by Zach Dorfman
The music was everywhere there were tourists. Since arriving in Peru, I’d heard the same songs looped interminably by flute bands: in public squares, hotel lobbies, bazaars, bars, and cheap buffets; in Cusco and Aguas Calientes and Urubamba and Ollantaytambo; and, increasingly, in my sleep. A few general guidelines materialized. First, no group could possibly resist “El Cóndor Pasa,” famous for being repurposed by Simon and Garfunkel in 1970 (“I’d rather be a hammer than a naaaail/yes I wouuuld/if I only couuulld//yes I wouuuld,” and so on). Second, the flute bands would, over the course of their set, eventually return the favor by likewise appropriating some classic Anglo-American pop music: songs like “Hotel California,” “Stairway to Heaven,” and “Hey Jude” (but never, curiously, any Jethro Tull). And, at 6:45 in the morning, Kansas’s “Dust in the Wind.”
I was waiting to board the Andean Explorer, a once-a-day luxury train that runs from Cuzco, the former capital of the Inca Empire, with its magnificent sixteenth-century cathedral that sits across the main city square from Starbucks and North Face annexes, to the city of Puno (“The Folklore Capital of Peru”), which sits on a polluted bay on the shore of Lake Titicaca. The age of the average rider seemed to hover around sixty, the lobby full of pasty Australian retirees travelling with large tour groups. We were informed over a loudspeaker that the ride was estimated at roughly ten hours; this, we later learned, was unduly optimistic.
Like its relative the Hiram Bingham (which travels from Cusco to Machu Picchu, a much shorter journey that is actually more expensive), the Andean Explorer is privately owned and operated by a company called PeruRail and serves no local purpose whatsoever. A round-trip ticket on the Bingham — named for the American explorer who “discovered” Machu Picchu — costs roughly eight hundred dollars, or twelve percent of an average Peruvian’s yearly earnings. (And average earnings in the Andean Highlands are less than a twentieth of those in Lima; poverty rates in the highlands reach past fifty percent, with indigenous communities particularly affected.)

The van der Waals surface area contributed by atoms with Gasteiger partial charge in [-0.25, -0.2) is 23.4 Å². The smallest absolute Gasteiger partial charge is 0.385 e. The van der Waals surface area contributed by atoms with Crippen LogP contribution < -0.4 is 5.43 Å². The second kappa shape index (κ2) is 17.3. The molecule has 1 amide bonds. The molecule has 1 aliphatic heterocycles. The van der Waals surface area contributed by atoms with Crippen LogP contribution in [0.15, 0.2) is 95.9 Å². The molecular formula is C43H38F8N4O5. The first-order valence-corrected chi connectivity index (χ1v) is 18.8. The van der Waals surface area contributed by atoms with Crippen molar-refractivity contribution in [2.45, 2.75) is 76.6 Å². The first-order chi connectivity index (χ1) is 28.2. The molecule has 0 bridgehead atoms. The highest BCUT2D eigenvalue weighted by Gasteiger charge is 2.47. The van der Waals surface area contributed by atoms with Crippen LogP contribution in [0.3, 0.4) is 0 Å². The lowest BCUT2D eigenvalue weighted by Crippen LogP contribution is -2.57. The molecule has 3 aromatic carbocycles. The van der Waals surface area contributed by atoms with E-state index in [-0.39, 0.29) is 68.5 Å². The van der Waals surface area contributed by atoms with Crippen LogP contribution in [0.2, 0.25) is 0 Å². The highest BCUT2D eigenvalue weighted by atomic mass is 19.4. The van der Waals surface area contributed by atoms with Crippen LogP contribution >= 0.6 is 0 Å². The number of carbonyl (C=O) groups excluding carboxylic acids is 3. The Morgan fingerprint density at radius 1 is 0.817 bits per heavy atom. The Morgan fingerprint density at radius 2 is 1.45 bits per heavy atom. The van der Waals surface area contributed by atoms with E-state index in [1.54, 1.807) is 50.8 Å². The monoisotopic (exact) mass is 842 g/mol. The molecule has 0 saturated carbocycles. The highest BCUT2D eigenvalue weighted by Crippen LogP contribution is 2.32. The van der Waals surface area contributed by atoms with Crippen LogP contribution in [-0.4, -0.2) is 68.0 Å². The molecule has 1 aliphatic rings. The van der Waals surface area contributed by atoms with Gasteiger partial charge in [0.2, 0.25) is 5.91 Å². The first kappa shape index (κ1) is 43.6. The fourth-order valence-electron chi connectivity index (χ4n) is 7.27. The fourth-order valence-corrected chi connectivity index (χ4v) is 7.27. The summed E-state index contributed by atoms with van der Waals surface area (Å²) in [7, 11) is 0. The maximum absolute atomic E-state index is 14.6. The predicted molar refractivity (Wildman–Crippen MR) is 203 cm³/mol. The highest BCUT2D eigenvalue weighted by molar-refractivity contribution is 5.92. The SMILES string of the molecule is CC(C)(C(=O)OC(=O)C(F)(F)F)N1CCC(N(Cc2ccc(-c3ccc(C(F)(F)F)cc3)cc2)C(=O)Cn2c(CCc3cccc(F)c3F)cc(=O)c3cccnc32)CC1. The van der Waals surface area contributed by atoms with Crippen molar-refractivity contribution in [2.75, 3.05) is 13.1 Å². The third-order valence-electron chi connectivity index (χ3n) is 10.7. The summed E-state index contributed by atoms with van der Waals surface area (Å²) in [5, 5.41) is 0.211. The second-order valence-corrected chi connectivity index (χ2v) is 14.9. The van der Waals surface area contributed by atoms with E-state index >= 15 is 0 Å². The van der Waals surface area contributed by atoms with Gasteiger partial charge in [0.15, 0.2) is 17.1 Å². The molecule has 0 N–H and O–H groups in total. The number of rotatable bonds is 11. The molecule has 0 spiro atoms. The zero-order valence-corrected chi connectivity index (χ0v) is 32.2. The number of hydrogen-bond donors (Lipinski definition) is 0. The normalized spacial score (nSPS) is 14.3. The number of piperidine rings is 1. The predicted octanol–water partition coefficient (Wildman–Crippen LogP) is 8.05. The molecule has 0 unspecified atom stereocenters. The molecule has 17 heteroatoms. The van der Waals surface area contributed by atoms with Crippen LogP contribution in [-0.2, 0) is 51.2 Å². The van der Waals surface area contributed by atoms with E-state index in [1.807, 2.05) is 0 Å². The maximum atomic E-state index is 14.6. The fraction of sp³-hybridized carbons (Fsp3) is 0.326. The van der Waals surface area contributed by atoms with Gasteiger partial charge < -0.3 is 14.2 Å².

We departed Wanchaq Station at around eight AM. The train snaked through the outskirts of Cusco, paralleling the Huatanay River. Slowly, the city gave way to open country: undulating valleys, russet river canyons with frothing rapids, and charming old colonial churches. After an hour or two, we passed through a small town, which exemplified the aggressive disrepair characterizing some of the contemporary housing stock in parts of Peru. Boxy, sun-scorched dwellings pushed up neatly against one another, the streets treeless and dusty. (I was later told this dilapidation is at least partially purposeful: The Peruvian government does not tax “unfinished” dwellings. The exterior of homes are left — or made — decrepit. This tactic also has the advantage of deterring thieves.)
You wouldn’t know it from the tourist infrastructure that has been built up around Cuzco and Machu Picchu, but Peru is still recovering from two decades of blood and ruin. From the early eighties to the turn of the millennium, it struggled through one of the worst conflicts in twentieth-century Latin America. The Shining Path, a millenarian Maoist insurgency that both drew from and brutalized the poor indigenous population in equal measure, engineered a campaign of terror that stretched from the Andean heartland of Peru to cosmopolitan Lima. Over the course of Peru’s “Years of Lead,” (as the Italians memorably call their own struggle with radical militancy in the seventies), the Shining Path killed an estimated thirty-eight thousand people. The state responded with a furious counterinsurgency — roving paramilitary death squads and all — that terrorized the same populations preyed upon by the Shining Path. In 1992, citing the need for a freer hand in dealing with terrorism (and ruinous hyperinflation), President Alberto Fujimori dissolved parliament in an autogolpe, or “self-coup,” setting off a constitutional crisis. Government-affiliated groups are considered responsible for roughly thirty-two thousand deaths.